As graduate students, we learn to hone many skills by the time we get our Ph.Ds. Many of us have experience with teaching, mentoring, public speaking, labwork, performing statistical analyses, working with data visualization, programming, manuscript and grant writing, and much more, so how do we leverage these valuable skills when applying for future jobs? What types of careers can science Ph.Ds apply for, and what type of skills do different careers value most?
As part of the Huck Graduate Student Advisory Committee’s (HGSAC) Career Exposure Seminar Series, we collaborated with the Eberly College of Science to invite Lauren Celano, CEO and Co-Founder of Propel Careers (a life science career placement firm) to give a talk at Penn State. See below for some examples of professions life science Ph.Ds can pursue and advice Lauren has for current graduate students.
What are your current roles/responsibilities? How have these changed over time?
I am responsible for running the day to day operations of Propel. In addition, I am responsible for recruiting talent for positions we are working on for companies, providing career coaching, organizing networking events, and presenting seminars on career development topics at universities throughout the US and internationally. Over time, the career coaching and seminar work has increased – I really enjoy the opportunity to provide career advice (and hope) to graduate students and postdocs across the US.
Was this career path something you had always considered?
Before starting Propel, I had not considered starting a company focused on recruitment and career coaching specifically. I had thought about starting a biotech company and this is why I initially went to school to obtain my MBA. After an informational interview with Omar Amirana, my co-founder of Propel, the idea for Propel took shape and we started the company together. We both saw an enormous need to help grad students and postdocs transition to industry and to help entrepreneurial companies connect with top talent. I am a huge proponent of informational interviews, which is conducted to collect information about a job, career field, industry or company, since you never know where the conversation will lead!
What skills have made you and others in your field successful? Were there any unexpected skills that you needed to learn?
The ability to building meaningful relationships and network is critical to success in this field. Keep in mind that your current lab mates and former colleagues may be future Directors, CEO, VP’s etc. Also, an innate curiosity about the life sciences industry, an ability to see how all of the different functional areas in an organization fit together, and an interest to learn about a variety of career areas is needed for success. Additionally, the ability to listen, ask thoughtful questions, present and effectively manage time is critical for success. For unexpected skills, I have had to learn how to do accounting, web site design, marketing, social media, and public relations. Propel has provided a wonderful opportunity to build new and expand existing skills.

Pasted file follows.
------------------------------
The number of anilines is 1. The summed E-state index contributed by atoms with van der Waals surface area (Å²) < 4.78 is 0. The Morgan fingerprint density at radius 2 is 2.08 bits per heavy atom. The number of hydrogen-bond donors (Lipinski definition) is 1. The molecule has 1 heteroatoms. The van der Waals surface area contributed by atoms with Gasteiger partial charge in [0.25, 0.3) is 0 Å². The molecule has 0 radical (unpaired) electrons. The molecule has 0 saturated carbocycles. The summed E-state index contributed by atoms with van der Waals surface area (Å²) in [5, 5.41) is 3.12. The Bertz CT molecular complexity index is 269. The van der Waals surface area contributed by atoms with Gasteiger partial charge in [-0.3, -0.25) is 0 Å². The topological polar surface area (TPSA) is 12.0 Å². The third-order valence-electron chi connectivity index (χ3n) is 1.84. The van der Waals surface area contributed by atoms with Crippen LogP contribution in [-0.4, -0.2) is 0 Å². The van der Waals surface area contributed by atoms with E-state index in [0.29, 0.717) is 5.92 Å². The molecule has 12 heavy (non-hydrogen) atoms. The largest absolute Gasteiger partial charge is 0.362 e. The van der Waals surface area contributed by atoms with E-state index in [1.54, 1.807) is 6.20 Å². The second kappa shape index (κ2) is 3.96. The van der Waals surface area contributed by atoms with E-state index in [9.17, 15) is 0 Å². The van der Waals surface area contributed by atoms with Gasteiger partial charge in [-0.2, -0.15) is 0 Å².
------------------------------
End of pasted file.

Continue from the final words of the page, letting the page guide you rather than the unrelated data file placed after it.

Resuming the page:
What’s the most challenging part of your career? Time management. Many entrepreneurs probably struggle with this since there are more things to do than hours in the day. The earlier an entrepreneur can figure out how to manage their time and prioritize tasks, the better positioned they will be for success.
How do you think your career will change in both the near and distant future? The need for career advice and career placement for graduate trained people is increasing tremendously especially given the funding situation in academia. Propel will continue to expand to meet this need. In terms of the future, I see an opportunity to be involved at a state and national level to help influence policies related to career development and success for Ph.D trainees as well as success for scientifically focused entrepreneurial organizations.
What can a young scientist do to position him or herself for a career as an entrepreneur or career consultant? Any tips on specific ways to network in the field?
I would suggest a few things. To be a successful entrepreneur, you need to have passion as well as persistence and determination to develop your idea into a reality. Self awareness is also important since knowing and being honest with yourself about your strengths and weaknesses will allow you to identify people to compliment your skills – leading to a more successful team. Networking with people outside of your discipline is important so that you build relationships with people who you can reach out to for advice, insight, and other connections to help you grow. If you are a scientific grad student for example, find opportunities to interact with MBA students, law students, engineers, communications students, etc.